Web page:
Hopes were high. There was near euphoria among left-wing Germans a half year ago: two main wings of the progressive movement, one quite strong in the eastern states, the other small but growing stronger in the much larger, more populous western states, joined together for an election campaign last year, had unprecedented success (over 8 percent), and made plans for forming one single party, stronger in its unity and attractive to many other groups and organizations on the left. These hopes, though by no means buried, are now endangered.
The western base was the young WASG, an acronym for its unwieldy name, Electoral Alternative for Jobs and Social Justice. It was formed by disgruntled Social Democrats, angry trade unionists, and a mixture of left-wing groups and grouplets. Though it had only small groups in the eastern states, it grew in the west when Oskar Lafontaine, the controversial, somewhat flamboyant former head of the Social Democratic Party, became one of its leaders.
The main eastern base was the Party of Democratic Socialism or PDS, which, to meet the wishes of its partner, changed its name to Left Party or, in a sort of compromise, the “Left Party-PDS.” It is the descendant of the old ruling party in the GDR (the Socialist Unity Party) but completely altered its program and leadership when the GDR was joined to West Germany (or, as many, say, was annexed by it). Most of the former two million members left the party when it became a disadvantage, not an advantage, to belong. Those who remained were the faithful, less than 100,000, and their ranks are aging and thinning with the years. But it has generally been receiving 15 to 25 percent of the vote in the East — and more when Christian Democrats and Social Democrats fail especially blatantly to keep their many promises and living standards come under increasing attack. The smaller parties, Free Democrats and Greens, have never been very strong in the East.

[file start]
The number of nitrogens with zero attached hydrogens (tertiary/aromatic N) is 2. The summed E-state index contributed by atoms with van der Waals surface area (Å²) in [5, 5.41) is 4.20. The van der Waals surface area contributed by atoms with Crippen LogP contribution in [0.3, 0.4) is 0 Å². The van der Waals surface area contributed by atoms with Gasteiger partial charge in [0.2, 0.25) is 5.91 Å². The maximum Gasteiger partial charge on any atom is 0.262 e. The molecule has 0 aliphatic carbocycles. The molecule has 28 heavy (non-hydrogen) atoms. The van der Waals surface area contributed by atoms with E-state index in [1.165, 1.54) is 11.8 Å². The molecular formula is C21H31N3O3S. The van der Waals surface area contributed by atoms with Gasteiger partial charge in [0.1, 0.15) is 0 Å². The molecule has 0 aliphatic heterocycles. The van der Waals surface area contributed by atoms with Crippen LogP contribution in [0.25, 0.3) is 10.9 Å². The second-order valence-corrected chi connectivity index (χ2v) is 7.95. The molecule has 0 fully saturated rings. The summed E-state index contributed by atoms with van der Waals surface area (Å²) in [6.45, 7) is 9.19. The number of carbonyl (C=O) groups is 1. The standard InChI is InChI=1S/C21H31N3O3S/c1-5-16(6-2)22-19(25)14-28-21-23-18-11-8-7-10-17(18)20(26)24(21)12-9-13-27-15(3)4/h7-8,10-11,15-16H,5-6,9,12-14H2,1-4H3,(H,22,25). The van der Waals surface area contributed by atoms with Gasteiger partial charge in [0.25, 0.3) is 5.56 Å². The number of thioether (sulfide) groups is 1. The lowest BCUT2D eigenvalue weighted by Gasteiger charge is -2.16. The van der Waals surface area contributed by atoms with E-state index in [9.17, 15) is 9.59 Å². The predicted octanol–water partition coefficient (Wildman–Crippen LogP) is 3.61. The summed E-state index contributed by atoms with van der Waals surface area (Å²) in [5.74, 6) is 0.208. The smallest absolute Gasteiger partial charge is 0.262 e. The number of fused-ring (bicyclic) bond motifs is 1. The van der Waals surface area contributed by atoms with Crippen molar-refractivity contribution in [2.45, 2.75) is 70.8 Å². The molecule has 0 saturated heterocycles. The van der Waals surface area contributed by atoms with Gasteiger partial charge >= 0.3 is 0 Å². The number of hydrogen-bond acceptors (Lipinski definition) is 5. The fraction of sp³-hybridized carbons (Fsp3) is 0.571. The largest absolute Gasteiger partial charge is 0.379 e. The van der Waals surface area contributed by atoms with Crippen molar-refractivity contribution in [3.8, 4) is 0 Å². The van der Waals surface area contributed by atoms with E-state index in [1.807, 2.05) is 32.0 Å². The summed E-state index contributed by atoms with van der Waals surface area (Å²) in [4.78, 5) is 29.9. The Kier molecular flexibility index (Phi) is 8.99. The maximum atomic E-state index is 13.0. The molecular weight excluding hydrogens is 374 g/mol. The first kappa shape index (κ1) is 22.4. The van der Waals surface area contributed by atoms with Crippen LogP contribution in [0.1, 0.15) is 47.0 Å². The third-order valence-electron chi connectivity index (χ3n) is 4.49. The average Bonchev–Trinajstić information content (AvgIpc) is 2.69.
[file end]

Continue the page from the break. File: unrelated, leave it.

In two states, the strength of the PDS proved a boon or a curse — depending on one’s point of view. In the largely agricultural northern state of Mecklenburg-West Pomerania (Angela Merkel‘s home grounds), abbreviated “Meck-Pom,” which borders on the Baltic, the PDS was strong enough to become junior partners with the Social Democrats in a coalition government, with the Christian Democrats (Merkel’s party) left out in the opposition. Much the same occurred in Berlin. After a giant financial scandal, the Christian Democrats, who till then ruled with the Social Democrats, were so discredited that they lost any chance to govern. The Social Democrats, not tarnished so heavily, sought new partners (in order to govern, a coalition needs the support of at least 50 percent of parliamentary delegates). Since the Free Democrats and the Greens (stronger in West Berlin) refused to work together, the Social Democrats decided to buck all West Berlin prejudices and join with the PDS, which it too had always maligned but which was strong in East Berlin, getting 30-40 percent in some boroughs (but only single digit figures in West Berlin). Tradition was also defied by the choice of an openly gay mayor, an unusually tolerant Social Democrat who is still quite popular.